“Requiring clearance before the release of last payments to the employee is a standard procedure among employers, whether public or private. Clearance procedures are instituted to ensure that the properties, real or personal, belonging to the employer but are in the possession of the separated employee, are returned to the employer before the employee’s departure.” (Milan v. NLRC, Solid Mills, Inc., G.R. No. 202961, 04 February 2015)

a. No clearance, no final pay

“The law does not sanction a situation where employees who do not even assert any claim over the employer’s property are allowed to take all the benefits out of their employment while they simultaneously withhold possession of their employer’s property for no rightful reason. Withholding of payment by the employer does not mean that the employer may renege on its obligation to pay employees their wages, termination payments, and due benefits. The employees’ benefits are also not being reduced. It is only subjected to the condition that the employees return properties properly belonging to the employer. This is only consistent with the equitable principle that ‘no one shall be unjustly enriched or benefited at the expense of another.’” (Ibid.)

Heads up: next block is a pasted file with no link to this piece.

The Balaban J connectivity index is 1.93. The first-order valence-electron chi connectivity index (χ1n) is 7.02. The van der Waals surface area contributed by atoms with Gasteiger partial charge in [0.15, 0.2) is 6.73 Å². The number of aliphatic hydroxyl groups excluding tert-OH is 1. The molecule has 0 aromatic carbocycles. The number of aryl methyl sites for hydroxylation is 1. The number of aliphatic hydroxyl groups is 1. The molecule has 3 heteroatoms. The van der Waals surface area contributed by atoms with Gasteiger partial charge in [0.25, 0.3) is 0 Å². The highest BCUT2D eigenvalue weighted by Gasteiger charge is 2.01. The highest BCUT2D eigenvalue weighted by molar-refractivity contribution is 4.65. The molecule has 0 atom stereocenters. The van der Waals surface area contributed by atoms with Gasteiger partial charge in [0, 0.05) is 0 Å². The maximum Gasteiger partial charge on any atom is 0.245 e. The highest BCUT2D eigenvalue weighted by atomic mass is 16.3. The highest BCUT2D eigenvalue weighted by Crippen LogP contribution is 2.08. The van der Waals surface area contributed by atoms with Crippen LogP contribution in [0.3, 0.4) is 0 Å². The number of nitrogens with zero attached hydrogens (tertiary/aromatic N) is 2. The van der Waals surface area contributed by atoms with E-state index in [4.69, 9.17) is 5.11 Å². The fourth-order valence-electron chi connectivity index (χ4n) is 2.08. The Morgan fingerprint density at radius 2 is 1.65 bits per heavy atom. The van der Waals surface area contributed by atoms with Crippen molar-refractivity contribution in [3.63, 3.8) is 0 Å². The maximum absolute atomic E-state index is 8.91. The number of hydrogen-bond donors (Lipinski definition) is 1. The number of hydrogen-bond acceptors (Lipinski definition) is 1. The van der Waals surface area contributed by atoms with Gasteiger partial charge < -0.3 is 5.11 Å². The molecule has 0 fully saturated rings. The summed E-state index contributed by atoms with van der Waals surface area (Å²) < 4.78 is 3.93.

b. Withholding pending return of properties

An employer is allowed to withhold terminal pay and benefits pending the employee’s return of its properties.

MILAN v. NLRC, G.R. No. 202961, 04 February 2015

[Background]

[The Company] argue[s] that [the complainants’] failure to turn over [the Company’s] property “constituted an unsatisfied accountability” for which reason “[the complainants’] benefits could rightfully be withheld.” The term “accountability” should be given its natural and ordinary meaning. Thus, it should be interpreted as “a state of being liable or responsible,” or “obligation.”